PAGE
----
06.11.09

Statement On the Passage of S. 982 The “Family Smoking Prevention and Tobacco Control Act”

I am pleased the Senate is moving once again to pass legislation to regulate tobacco products in the United States.  Senator Kennedy’s lifetime efforts to improve the public’s health are exemplified in his fight to pass the “Family Smoking Prevention and Tobacco Control Act.” Despite many setbacks, Senator Kennedy has worked tirelessly to pass this legislation and I am proud to join him again as a cosponsor of this bill. This legislation is long overdue and I look forward to it being signed into law.

 The health risks associated with smoking are undisputed and cost hundreds of thousands of Americans their lives every year.  Tobacco products will kill one out of three long-term smokers, leading to over 400,000 deaths per year. The Surgeon General has determined that smoking causes lung cancer, heart disease, and other serious illnesses.  Deaths from tobacco products exceed deaths from HIV/AIDS, illegal drug use, alcohol use, car accidents, suicides, and murders combined. 

 Despite the dangers of smoking, we have seen that children have the greatest risk of becoming addicted to tobacco.  Each day more than 3,500 children will try a cigarette for the first time and 1000 of those kids will become regular smokers.  Among adult smokers, 90 percent started smoking as children and teens under the age of 18.  In my home state of Vermont, more than 18 percent of high school students smoke.  According to the Campaign for Tobacco-Free Kids, 12,000 children in Vermont will ultimately die from smoking if smoking rates remain unchanged. 

 These statistics are horrifying but perhaps not surprising given the historic lack of regulation of the tobacco industry.  At a congressional hearing as late as 1994, tobacco industry chairmen and CEOs testified that nicotine is not addictive, even though decades of evidence showed otherwise.  In fact, the tobacco industry has increased the nicotine levels in cigarettes by more than 11 percent from 1998 to 2005, increasing the risk of cigarette addiction.  If enhanced nicotine levels in cigarettes is not enough to convince us that the tobacco industry should be regulated, a new study released this spring showed that changes the tobacco industry has made to cigarette design over the years has increased the risk of lung cancer for those who smoke. 

 In addition to making their products more potent and addictive, study after study has shown how the tobacco industry continues to successfully target advertising to minors to get them hooked for life on smoking.  Each year, the tobacco industry spends over $13 billion in advertising – that is $36 million every day.  Studies have showed that children are three times more sensitive to tobacco advertising than adults and are more likely to be influenced to start smoking by cigarette marketing than by peer pressure.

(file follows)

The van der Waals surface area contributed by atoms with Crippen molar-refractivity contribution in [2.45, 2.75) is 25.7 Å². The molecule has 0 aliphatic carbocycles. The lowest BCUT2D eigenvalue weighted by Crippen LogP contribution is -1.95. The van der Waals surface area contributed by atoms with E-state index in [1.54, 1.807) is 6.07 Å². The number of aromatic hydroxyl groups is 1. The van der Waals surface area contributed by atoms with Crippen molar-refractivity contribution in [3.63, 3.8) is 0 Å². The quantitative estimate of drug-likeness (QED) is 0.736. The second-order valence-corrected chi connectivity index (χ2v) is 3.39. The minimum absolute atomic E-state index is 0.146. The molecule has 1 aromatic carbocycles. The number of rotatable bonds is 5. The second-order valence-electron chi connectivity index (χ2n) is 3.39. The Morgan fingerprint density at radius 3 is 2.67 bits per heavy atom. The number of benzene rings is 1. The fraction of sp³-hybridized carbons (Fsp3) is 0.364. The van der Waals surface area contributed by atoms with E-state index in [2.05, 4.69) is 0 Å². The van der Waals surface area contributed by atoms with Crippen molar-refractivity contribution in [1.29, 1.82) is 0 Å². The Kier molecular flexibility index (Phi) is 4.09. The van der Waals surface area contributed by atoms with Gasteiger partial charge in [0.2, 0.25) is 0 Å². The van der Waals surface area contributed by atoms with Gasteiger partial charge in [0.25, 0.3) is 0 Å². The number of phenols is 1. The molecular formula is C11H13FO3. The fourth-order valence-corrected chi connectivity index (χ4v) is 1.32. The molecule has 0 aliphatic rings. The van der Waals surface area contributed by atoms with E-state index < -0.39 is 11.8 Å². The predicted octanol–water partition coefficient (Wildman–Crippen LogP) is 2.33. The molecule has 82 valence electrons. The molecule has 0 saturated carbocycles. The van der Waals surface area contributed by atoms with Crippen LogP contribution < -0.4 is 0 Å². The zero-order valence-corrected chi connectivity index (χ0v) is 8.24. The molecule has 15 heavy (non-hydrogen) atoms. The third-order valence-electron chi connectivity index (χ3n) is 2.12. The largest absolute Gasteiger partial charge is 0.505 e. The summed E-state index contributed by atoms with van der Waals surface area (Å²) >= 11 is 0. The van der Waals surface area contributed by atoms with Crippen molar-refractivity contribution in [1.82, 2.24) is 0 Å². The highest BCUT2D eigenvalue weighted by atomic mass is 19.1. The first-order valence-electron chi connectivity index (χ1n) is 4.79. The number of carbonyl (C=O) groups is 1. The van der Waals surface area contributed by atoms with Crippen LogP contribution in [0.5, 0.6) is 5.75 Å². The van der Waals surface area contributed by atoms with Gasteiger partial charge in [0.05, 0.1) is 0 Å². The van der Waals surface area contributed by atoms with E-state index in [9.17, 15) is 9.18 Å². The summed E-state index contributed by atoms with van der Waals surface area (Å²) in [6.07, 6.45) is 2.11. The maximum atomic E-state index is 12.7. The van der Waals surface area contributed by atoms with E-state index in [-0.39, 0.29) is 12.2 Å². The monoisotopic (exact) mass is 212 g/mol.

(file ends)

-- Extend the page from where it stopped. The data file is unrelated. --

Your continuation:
This bill addresses these shameful business practices by giving the United States Food and Drug Administration the authority for the first time to regulate the sale, distribution, and advertising of cigarettes and smokeless tobacco.  It will require manufacturers to better disclose the contents and consequences of their products in new, stronger warning labels on packages.  It will also prohibit cigarette companies from labeling their brands as reduced risk “lite” or “ultra-lite” unless the government can certify that those claims are true.   The very purpose of the Food and Drug Administration is to protect the interests and safety of consumers and this legislation will finally allow the FDA to hold the tobacco industry accountable for their products. 

 A recent ruling by the District of Columbia Circuit Court highlights the need for serious regulation of the tobacco industry.  The D.C. Appeals Court confirmed the District Court’s ruling, which found that the tobacco industry had for decades engaged in deceptive marketing tactics to conceal the negative health impacts of smoking.  The ruling confirmed that tobacco companies had not changed the way their products were marketed in response to the Master Settlement Agreement, and instead the industry has more than doubled spending on marketing campaigns that included spurious claims of “healthier” cigarettes that are “light” or “low-tar.”  The ruling did not, however, require that the tobacco industry surrender profits that resulted in the misleading advertising or stop the industry from adding flavors to make products more appealing to kids or to manipulate nicotine levels to increase addictiveness and harm.  The tobacco industry must be regulated to create transparency in the contents of tobacco products and to help stop hundreds of thousands of preventable deaths each year.

 For far too long, the tobacco industry has been given free rein to mislead the public and encourage children and teens to take up smoking.  The passage of this bill will give the FDA the authority it needs to effectively protect children from smoking and improve consumer awareness of tobacco industry practices, which will in turn save American lives.  I urge all Senators to support passage of the “Family Smoking Prevention and Tobacco Control Act.” 

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